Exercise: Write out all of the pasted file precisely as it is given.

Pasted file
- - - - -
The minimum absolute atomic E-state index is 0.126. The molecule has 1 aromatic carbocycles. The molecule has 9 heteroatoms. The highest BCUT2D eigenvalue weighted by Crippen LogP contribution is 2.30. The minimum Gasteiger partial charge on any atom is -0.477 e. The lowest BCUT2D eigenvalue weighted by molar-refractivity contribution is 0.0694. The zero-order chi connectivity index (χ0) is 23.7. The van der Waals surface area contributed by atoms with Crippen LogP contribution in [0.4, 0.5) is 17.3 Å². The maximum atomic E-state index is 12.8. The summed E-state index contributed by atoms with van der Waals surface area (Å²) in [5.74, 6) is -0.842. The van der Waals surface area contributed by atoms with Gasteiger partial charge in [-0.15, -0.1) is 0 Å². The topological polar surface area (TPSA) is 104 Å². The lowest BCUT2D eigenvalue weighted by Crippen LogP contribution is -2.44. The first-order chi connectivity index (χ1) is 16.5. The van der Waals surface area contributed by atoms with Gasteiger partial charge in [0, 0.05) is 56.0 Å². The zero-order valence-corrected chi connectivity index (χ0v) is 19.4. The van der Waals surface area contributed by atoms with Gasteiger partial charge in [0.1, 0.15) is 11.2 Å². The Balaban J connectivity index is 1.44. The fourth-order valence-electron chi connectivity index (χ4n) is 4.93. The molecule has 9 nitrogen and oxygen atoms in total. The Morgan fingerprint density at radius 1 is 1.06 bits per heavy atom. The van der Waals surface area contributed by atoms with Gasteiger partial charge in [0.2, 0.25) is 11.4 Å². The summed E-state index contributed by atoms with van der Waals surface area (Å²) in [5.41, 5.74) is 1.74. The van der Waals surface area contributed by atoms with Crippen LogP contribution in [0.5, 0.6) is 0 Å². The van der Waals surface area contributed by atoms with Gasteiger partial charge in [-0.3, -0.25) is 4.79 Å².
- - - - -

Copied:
The minimum absolute atomic E-state index is 0.126. The molecule has 1 aromatic carbocycles. The molecule has 9 heteroatoms. The highest BCUT2D eigenvalue weighted by Crippen LogP contribution is 2.30. The minimum Gasteiger partial charge on any atom is -0.477 e. The lowest BCUT2D eigenvalue weighted by molar-refractivity contribution is 0.0694. The zero-order chi connectivity index (χ0) is 23.7. The van der Waals surface area contributed by atoms with Crippen LogP contribution in [0.4, 0.5) is 17.3 Å². The maximum atomic E-state index is 12.8. The summed E-state index contributed by atoms with van der Waals surface area (Å²) in [5.74, 6) is -0.842. The van der Waals surface area contributed by atoms with Gasteiger partial charge in [-0.15, -0.1) is 0 Å². The topological polar surface area (TPSA) is 104 Å². The lowest BCUT2D eigenvalue weighted by Crippen LogP contribution is -2.44. The first-order chi connectivity index (χ1) is 16.5. The van der Waals surface area contributed by atoms with Gasteiger partial charge in [0, 0.05) is 56.0 Å². The zero-order valence-corrected chi connectivity index (χ0v) is 19.4. The van der Waals surface area contributed by atoms with Gasteiger partial charge in [0.1, 0.15) is 11.2 Å². The Balaban J connectivity index is 1.44. The fourth-order valence-electron chi connectivity index (χ4n) is 4.93. The molecule has 9 nitrogen and oxygen atoms in total. The Morgan fingerprint density at radius 1 is 1.06 bits per heavy atom. The van der Waals surface area contributed by atoms with Gasteiger partial charge in [0.2, 0.25) is 11.4 Å². The summed E-state index contributed by atoms with van der Waals surface area (Å²) in [5.41, 5.74) is 1.74. The van der Waals surface area contributed by atoms with Crippen LogP contribution in [0.5, 0.6) is 0 Å². The van der Waals surface area contributed by atoms with Gasteiger partial charge in [-0.3, -0.25) is 4.79 Å².